My four year-old daughter somehow became a huge fan of sharks and other undersea life in recent months (probably via The Little Mermaid)...so hey, I'm gonna keep that train rolling as long as I can. And it goes without saying that most kids and adults enjoy documentaries when they're done right, so it's no surprise that BBC's Perfect Shark (2006) seemed like a pretty safe bet for the family. This is apparently a new release to DVD (at least domestically) despite the eight-year gap and it's timed to coincide with The Discovery Channel's upcoming Shark Week, which begins August 10th.
Hosted by late filmmaker, cinematographer, and shark enthusiast Michael deGruy (seen below), Perfect Shark attempts to determine which of history's sharks comes out on top. Having evolved for more than 400 million years, there's been plenty of advancement and currently, almost 500 species exist...so needless to say, picking a winner won't be easy. Using a mixture of real-world footage and CGI to present candidates from current and past eras, this 50-minute documentary whittles down some of the best in relatively short order. We're introduced to "filter feeders" like the basking shark (seen at the bottom) and the megamouth shark, adaptive species like the bull shark, fierce predators like the great white, the speedy mako shark, and others still out there in oceans and rivers. Conjured beasts from the past include the giant megalodon, the can-opener-toothed helicoprion, and others. And yes, a winner is determined.
Perfect Shark's CGI is fairly well-rendered for its time and, with few exceptions, the visuals are smartly captured and really give an up-close look at some of Earth's rarest sharks (at the time of filming, only seven megamouths had been seen since 1976, and this was the first to be captured on video). Michael deGruy is enthusiastic about his trade and provides plenty of facts, as well as the clever ways he and team members are able to capture some of this footage. It's informative and entertaining, though not particularly in-depth at just 50 minutes in length. But it is worth watching at least once...and despite a few nagging flaw's with BBC Video's DVD, documentary fans should enjoy the experience.
Quality Control Department
Video & Audio Quality
Not surprising for a BBC production of its era, the major flaw with this 1.78:1, 480p transfer is a lack of progressive flagging. Whether this was from an improper NTSC-PAL conversion or otherwise, it causes mild blurring during scenes of action and can be moderately distracting. Colors are also murky and dull, image detail is lacking and most of the production just has an "early digital video" look to it. I'll give Perfect Shark and other like-minded documentaries a handicap, however: in most cases, I'd imagine there were few opportunities for re-shoots. So, despite the numerous source material flaws here, those familiar with films like this should be able to overlook most of them quite easily.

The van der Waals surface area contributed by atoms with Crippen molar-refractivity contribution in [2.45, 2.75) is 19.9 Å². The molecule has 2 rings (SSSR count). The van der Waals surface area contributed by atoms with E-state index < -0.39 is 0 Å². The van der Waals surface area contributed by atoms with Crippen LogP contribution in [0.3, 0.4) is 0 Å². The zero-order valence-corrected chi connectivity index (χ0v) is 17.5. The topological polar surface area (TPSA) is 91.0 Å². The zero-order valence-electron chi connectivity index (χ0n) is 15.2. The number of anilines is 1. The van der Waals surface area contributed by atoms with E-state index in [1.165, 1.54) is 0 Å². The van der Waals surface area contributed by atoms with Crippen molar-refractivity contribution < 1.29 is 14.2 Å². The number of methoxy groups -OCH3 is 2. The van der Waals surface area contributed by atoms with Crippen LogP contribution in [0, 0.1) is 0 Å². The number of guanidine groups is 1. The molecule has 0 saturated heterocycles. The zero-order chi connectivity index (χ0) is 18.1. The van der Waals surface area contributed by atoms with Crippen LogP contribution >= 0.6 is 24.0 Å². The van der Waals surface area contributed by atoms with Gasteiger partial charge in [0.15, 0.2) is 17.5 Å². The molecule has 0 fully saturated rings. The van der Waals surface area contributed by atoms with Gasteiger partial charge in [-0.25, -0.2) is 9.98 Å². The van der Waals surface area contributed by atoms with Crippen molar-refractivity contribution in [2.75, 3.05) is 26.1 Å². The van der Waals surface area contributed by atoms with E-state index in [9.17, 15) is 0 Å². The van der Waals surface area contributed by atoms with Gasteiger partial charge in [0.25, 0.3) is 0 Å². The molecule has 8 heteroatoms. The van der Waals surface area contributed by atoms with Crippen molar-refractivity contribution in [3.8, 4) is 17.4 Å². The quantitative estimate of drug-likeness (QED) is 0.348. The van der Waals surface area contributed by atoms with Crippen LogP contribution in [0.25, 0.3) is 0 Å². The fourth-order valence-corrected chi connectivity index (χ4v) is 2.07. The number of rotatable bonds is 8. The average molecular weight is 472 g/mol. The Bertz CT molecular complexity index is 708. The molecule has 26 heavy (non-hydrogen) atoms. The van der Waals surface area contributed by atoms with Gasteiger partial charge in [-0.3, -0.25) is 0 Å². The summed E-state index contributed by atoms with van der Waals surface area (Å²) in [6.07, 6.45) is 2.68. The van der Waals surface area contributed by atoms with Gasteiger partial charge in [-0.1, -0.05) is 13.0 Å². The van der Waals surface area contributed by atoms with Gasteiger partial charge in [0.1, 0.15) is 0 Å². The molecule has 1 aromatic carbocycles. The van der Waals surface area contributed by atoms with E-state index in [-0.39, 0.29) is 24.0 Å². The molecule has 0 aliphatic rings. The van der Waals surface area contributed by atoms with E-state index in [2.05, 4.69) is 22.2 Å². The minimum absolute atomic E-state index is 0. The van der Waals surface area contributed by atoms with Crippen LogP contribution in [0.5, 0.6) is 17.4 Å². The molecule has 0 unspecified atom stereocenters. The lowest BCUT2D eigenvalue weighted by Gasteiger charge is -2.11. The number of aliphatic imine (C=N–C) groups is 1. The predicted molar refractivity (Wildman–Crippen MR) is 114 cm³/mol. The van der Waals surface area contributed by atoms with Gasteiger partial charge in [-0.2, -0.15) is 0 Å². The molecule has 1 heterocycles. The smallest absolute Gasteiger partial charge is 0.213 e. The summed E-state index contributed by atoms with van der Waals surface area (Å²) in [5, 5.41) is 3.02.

DISCLAIMER: This screen captures featured in this review have been resized / compressed and do not represent this DVD's 480p resolution.
The audio is presented in standard Dolby Digital 2.0 Stereo and gets the job done, as the music and undersea effects come through very clearly. There's some good channel separation at times, but most of the on-location monologues reflect a one-channel source. Optional English subtitles have also been included, which is definitely a nice touch.
Menu Design, Presentation & Packaging
Seen above, the menus aren't exactly pretty or detailed, but there's not much material here so it's not surprising. Multiple chapter divisions are included but no sub-menus are present. This one-disc release is housed in an eco-friendly keepcase and includes a slick matching slipcover and a promotional insert. No bonus features either, unfortunately.
Shark Week is right around the corner and stop-gap releases like Perfect Shark serve as a nice appetizer for the upcoming frenzy. I'll admit that I learned a few things and Michael deGruy's enthusiasm is infectious, but the idea of selling a 50-minute documentary as a single disc release just feels so...2006, which is when this production first aired on BBC. So really, Perfect Shark just feels a little late to the party, as it really belongs inside a boxed set or even as a supplement to a more substantial documentary. Die-hard shark fans may want to hunt this down, but the nagging A/V weaknesses and lack of bonus features make this DVD more of a weekend candidate than a keeper. Rent It.
Randy Miller III is an affable office monkey by day and film reviewer by night. He also does freelance design work, teaches art classes and runs a website or two. In his limited free time, Randy also enjoys slacking off, juggling HD DVDs and writing in third person.